Legally speaking, a for-profit business cannot have a volunteer. Federal law defines an employee as someone who an employer directs or permits to work for her so the employer can retain a profit. Likewise, a for profit operation is traditionally motivated by profits. Someone who does work at a for-profit farm is generally helping the farm meet that end. The fact that the worker isn’t paid is not relevant—the farm is being helped and the farm owner is permitting the work. That means the worker is an employee (unless they are an intern or independent contractor). The federal definition of a volunteer is someone who is motivated by charitable or humanitarian reasons for a public agency with no expectation of receiving compensation for her services. So, volunteering for a for-profit business just doesn’t work under the dominant legal paradigm.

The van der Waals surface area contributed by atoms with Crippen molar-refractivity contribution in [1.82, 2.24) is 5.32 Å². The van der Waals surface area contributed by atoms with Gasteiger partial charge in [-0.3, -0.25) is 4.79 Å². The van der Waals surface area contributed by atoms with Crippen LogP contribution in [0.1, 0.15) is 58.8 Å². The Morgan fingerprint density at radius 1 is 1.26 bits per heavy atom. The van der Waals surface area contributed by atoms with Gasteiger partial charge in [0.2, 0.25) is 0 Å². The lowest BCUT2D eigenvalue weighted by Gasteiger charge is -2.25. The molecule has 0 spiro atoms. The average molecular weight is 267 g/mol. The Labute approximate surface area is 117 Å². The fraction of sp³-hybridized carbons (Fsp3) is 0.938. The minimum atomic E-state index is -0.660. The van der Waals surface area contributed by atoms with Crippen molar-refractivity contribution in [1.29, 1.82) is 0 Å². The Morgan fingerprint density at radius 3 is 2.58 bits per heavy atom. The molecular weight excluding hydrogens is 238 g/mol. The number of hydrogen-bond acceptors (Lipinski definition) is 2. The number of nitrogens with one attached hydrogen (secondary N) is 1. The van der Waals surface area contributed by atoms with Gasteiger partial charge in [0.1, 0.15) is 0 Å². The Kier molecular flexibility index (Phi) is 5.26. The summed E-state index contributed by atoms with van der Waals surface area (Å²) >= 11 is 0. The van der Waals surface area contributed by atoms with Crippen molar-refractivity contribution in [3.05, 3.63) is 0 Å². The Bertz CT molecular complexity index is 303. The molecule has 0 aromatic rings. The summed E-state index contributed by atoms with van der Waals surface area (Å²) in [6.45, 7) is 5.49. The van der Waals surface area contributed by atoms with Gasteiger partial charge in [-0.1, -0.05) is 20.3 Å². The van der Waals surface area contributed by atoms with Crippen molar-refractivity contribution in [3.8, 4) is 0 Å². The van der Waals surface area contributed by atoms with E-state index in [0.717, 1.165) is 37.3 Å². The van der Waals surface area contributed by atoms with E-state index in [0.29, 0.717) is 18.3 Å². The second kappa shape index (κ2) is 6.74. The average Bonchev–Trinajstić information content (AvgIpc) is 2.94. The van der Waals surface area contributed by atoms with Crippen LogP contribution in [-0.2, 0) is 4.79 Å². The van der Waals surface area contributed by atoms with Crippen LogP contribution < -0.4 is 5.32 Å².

The reasoning behind this is again about preventing exploitation and coercion of workers. As the theory goes, the business owner is effectively making money off the employee, so the employee deserves a cut in it. Otherwise the economic and power dynamic is just not equitable.
What does this mean for the for-profit farm that wants to have volunteers?
Employment laws most likely apply to volunteers
In summary, “volunteers” who actually engage in work for a for-profit farm are most likely considered “employees.” This means that all applicable federal and state employment laws must be followed for these workers—including minimum wage, workers’ compensation, and payroll tax requirements. For more details on federal and state employment law requirements, see Farm Employment Law: Know the basics and make them work for your farm. For guidance on what to do when hiring an employee, see Tax and Paperwork Checklist for Hiring an Ag Employee.